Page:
RZ: Yeah, so the main other side is the commonwealth—it’s the Great Commonwealth of Beimeni. It’s led by Atticus Masimovian and his wife, Isabelle Lutetia. Basically, it comes down to a vision for how to lead humanity in this sort of advanced world where everyone can live forever. If they serve the government, the government will allow them access to gene therapy that will enable them to live forever, and it’s sort of a conflict between how to handle that kind of technology, how to handle immortality. The government handles it one way, where if you serve them you get it and have access to it, and the rebels don’t feel that’s the way the world should be run. They think everyone should have equal opportunity to basically live their lives the way they want, and that’s essentially what the battle is over.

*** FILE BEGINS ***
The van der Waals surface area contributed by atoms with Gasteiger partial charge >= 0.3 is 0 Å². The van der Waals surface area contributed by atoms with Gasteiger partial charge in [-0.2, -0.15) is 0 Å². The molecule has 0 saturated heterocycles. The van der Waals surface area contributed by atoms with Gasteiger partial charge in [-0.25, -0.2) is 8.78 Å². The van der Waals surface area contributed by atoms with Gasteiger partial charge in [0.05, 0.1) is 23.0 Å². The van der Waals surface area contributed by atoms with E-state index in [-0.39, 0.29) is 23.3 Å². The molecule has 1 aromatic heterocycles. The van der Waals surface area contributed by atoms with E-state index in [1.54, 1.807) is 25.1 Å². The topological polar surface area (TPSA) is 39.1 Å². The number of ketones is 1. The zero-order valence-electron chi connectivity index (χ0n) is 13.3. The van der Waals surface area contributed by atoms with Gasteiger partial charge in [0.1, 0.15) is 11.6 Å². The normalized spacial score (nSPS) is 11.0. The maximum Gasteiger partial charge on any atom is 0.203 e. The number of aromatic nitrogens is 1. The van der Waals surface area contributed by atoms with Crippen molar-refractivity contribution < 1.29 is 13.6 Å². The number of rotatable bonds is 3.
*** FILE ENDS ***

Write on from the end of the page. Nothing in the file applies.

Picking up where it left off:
EW: So, if I were immortal, I’m not sure I would choose to live underground. Why did they make that choice?

RZ: It wasn’t actually a choice. There was a synthetic organism called Reassortment that had escaped containment, and there was a hundred-year-long war leading to what’s called the death wave, and that was when this organism escaped containment. At the time of this story, throughout the solar system there’s around 25 billion humans living on earth and in various stations around the solar system where they’re mining natural resources. That’s sort of the crux of the issue here in this world—that the earth’s economically viable natural resources have run out and humans have turned to synthetic biology, and they’ve turned to asteroid mining. So in the process of this war, this organism was created. It’s not exactly clear why it was created at the initial beginning of the story, but it was created, escaped, and it only kills humans, so the surface is regenerated, and it’s also seeping underground. So that’s why they had to go further underground.